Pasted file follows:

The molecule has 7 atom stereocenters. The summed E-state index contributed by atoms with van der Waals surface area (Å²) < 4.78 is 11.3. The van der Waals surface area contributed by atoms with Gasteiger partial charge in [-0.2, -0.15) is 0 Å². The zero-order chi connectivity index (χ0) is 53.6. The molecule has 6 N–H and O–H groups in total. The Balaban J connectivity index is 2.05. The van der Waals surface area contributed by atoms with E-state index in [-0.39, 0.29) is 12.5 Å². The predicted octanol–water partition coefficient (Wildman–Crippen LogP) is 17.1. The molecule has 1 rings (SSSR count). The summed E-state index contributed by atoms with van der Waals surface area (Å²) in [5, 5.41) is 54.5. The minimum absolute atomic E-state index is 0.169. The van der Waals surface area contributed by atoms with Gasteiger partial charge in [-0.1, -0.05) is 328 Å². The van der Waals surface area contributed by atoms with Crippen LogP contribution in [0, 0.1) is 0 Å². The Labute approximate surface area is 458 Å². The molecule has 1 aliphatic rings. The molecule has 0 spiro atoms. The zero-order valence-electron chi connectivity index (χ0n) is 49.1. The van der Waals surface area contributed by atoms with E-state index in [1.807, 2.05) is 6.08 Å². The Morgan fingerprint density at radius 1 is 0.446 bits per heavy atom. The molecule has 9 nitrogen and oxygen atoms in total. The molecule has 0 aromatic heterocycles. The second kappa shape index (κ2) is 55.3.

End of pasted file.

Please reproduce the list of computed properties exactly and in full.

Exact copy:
The molecule has 7 atom stereocenters. The summed E-state index contributed by atoms with van der Waals surface area (Å²) < 4.78 is 11.3. The van der Waals surface area contributed by atoms with Gasteiger partial charge in [-0.2, -0.15) is 0 Å². The zero-order chi connectivity index (χ0) is 53.6. The molecule has 6 N–H and O–H groups in total. The Balaban J connectivity index is 2.05. The van der Waals surface area contributed by atoms with E-state index in [-0.39, 0.29) is 12.5 Å². The predicted octanol–water partition coefficient (Wildman–Crippen LogP) is 17.1. The molecule has 1 rings (SSSR count). The summed E-state index contributed by atoms with van der Waals surface area (Å²) in [5, 5.41) is 54.5. The minimum absolute atomic E-state index is 0.169. The van der Waals surface area contributed by atoms with Gasteiger partial charge in [-0.1, -0.05) is 328 Å². The van der Waals surface area contributed by atoms with Crippen LogP contribution in [0, 0.1) is 0 Å². The Labute approximate surface area is 458 Å². The molecule has 1 aliphatic rings. The molecule has 0 spiro atoms. The zero-order valence-electron chi connectivity index (χ0n) is 49.1. The van der Waals surface area contributed by atoms with E-state index in [1.807, 2.05) is 6.08 Å². The Morgan fingerprint density at radius 1 is 0.446 bits per heavy atom. The molecule has 9 nitrogen and oxygen atoms in total. The molecule has 0 aromatic heterocycles. The second kappa shape index (κ2) is 55.3.